The Supreme Court, in a 5-4 decision, ruled on Thursday that a violation by the police of the “knock-and-announce” rule when they enter a home with a warrant does not bar the use of evidence gathered in the search.
The tie was broken by Alito, who ruled in favor of the State of Michigan in Hudson v. Michigan.
Scalia wrote the opinion, joined by Alito, Thomas, Roberts, and Kennedy in part.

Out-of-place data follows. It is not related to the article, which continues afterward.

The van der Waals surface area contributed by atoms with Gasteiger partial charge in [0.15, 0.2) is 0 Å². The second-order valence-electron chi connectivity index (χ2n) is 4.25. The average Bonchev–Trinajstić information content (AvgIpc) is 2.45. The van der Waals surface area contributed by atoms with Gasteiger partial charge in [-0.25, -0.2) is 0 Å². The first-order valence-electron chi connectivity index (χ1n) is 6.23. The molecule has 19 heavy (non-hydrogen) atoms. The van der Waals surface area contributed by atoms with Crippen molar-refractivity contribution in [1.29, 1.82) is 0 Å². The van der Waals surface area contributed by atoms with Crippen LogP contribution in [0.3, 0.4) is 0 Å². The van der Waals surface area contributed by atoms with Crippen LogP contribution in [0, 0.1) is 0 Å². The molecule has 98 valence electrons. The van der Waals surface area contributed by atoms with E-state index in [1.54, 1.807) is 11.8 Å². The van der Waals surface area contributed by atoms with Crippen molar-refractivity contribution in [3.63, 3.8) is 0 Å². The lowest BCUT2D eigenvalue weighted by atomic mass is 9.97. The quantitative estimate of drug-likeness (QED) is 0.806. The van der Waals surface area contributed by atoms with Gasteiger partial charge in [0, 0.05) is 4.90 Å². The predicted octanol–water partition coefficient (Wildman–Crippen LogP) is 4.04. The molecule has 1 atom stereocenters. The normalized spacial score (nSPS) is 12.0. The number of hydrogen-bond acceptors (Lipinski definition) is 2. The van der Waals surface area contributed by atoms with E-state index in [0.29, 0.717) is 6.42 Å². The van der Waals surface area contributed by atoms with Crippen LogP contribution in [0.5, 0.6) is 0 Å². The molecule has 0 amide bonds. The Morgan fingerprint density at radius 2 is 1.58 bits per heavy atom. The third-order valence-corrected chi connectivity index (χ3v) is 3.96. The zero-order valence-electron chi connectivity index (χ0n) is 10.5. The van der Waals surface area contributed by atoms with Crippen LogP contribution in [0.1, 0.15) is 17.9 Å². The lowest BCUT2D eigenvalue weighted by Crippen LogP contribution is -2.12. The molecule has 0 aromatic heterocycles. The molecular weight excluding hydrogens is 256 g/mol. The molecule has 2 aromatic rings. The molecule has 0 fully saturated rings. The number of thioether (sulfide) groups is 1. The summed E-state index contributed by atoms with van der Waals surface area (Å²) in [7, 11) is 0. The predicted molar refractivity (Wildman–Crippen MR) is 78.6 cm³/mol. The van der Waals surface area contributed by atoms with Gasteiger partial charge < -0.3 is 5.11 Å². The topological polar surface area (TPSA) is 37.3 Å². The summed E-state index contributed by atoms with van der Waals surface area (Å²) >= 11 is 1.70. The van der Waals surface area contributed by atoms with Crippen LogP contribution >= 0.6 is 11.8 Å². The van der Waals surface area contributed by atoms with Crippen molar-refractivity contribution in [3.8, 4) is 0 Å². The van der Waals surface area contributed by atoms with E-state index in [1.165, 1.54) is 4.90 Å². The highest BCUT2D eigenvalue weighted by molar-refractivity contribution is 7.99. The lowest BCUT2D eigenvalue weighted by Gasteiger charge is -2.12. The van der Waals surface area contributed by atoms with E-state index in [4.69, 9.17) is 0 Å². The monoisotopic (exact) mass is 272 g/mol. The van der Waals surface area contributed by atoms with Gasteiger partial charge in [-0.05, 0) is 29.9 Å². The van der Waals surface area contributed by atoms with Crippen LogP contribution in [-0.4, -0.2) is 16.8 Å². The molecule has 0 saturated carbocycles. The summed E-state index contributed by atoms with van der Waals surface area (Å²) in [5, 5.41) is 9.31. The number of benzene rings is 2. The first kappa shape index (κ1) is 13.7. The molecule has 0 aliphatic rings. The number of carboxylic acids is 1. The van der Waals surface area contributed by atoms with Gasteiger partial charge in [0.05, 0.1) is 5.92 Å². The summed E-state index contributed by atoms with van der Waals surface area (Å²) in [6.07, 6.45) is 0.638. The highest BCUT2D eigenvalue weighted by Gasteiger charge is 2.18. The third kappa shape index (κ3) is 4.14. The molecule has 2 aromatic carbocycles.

Dissenting were Breyer, Stevens, Souter, and Ginsburg.
A really bad decision. What’s the incentive for the cops to follow the law, if failure to do so allows them to use anything they found?
See Radley Balko’s earlier description of the case at Slate. He’s been all over it today. Here, here, here. Also Breyer cites Balko in his dissent (Page 10 – pdf)
Lyle Denniston at ScotusBlog has some interesting additional analysis on the ruling, including future implications for Fourth Amendment violations.